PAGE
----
I tried… a calming blanket
I tried… a calming blanket
When I was a kid, I liked to build myself nests out of cushions and doonas. I’d snuggle down in them and bask in a feeling of comfort and safety. Although I wasn’t an especially anxious child, there were times that I worried too much about the world around me. My nest of blankets always helped.
Now that I’m an adult, I can function perfectly well without my nest. But there are occasions when the headlines get too much and my worries about the world intensify. On those days, the temptation to bury myself in cushions is pretty strong.
It was my love of nesting that made the trend towards weighted blankets really jump out at me. When I read that weighted blankets could reduce stress and anxiety, I wondered if this could be the grown-up version of my cushion and doona nest. I was keen to find out.
The actual weight in weighted blankets comes from glass beads or plastic pellets that are sewn inside the material. Manufacturers suggest choosing a blanket that is around 10 per cent of your body weight.
Weighted blankets have been around for quite some time, but while they were originally a niche item, they have recently gained great popularity with people from many different walks of life. Maybe we’re now living in more stressful times, or perhaps social media has created a bit of a buzz. Either way, the science behind the overall concept appears to be sound.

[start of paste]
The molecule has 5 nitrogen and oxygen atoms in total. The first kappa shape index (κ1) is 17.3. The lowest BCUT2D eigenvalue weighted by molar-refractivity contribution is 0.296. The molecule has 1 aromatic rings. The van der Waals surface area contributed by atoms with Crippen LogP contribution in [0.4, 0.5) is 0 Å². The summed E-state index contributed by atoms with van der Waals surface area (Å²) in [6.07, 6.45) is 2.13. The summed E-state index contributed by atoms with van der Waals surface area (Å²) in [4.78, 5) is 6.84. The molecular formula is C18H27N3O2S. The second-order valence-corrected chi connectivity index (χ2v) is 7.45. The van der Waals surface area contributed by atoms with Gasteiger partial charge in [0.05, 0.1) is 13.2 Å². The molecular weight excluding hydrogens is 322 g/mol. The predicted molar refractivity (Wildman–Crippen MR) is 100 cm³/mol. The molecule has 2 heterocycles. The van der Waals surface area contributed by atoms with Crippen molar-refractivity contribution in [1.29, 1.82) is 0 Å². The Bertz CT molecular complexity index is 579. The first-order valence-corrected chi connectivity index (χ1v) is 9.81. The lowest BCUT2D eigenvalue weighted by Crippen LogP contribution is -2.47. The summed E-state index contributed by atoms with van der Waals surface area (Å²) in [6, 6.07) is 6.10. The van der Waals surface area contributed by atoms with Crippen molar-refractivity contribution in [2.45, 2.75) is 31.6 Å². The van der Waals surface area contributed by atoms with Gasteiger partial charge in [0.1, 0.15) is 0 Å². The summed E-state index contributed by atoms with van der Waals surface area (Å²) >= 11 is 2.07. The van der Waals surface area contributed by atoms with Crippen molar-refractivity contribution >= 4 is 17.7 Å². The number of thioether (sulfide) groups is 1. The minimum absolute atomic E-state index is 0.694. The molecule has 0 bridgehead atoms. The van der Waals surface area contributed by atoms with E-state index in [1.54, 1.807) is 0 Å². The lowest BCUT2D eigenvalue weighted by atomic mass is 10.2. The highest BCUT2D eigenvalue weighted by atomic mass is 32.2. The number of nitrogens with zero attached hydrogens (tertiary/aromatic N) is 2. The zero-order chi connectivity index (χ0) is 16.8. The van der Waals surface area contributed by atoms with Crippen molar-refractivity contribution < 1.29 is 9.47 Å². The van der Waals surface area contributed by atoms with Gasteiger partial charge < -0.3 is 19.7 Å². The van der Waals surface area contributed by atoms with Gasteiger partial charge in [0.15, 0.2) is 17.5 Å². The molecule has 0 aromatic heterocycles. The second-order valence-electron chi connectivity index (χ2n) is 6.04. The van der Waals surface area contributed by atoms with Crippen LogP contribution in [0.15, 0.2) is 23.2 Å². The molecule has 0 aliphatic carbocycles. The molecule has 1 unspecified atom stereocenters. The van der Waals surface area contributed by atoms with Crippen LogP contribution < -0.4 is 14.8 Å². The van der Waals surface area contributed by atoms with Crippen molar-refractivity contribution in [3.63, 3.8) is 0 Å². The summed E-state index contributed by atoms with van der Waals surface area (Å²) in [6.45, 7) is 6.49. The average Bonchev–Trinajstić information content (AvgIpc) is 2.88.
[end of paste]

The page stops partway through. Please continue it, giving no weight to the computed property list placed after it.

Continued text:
“The evidence is stacking up to show weighted blankets are helpful,” says psychologist Marny Lishman.
The theory is that the weight of the blanket puts mild pressure on the body, which can make us feel safe and secure at a primal level. This pressure is why babies feel comforted when we swaddle them – and as Lishman notes, “it’s similar to being held”.
Lishman goes on to note that, “Feeling pressure, cosy, comfortable, and constrained can keep the brain feeling relaxed – while being free and unprotected can make us feel vulnerable and unsafe.”
There are a few limitations. Although weighted blankets are a great way to reduce stress, we can’t use them all the time. You can’t walk around draped in a weighted blanket, and you probably can’t take it along with you to work or social activities. “People need to learn other tools and techniques to manage their stress and anxiety,” Lishman says.
It’s also important to note that while weighted blankets can help to reduce anxiety and stress, they are in no way a replacement for prescribed medication or therapies.
Though it can take a while to get used to a weighted blanket, for me it was an instant hit. I cocooned myself and felt snug and safe. I was very much back in my nest, and it felt amazing.
There was a drawback though – the extra weight of the blanket also provided extra warmth. While this may not be a problem during the cooler months, come summer, my weighted blanket might find itself relegated to the floor.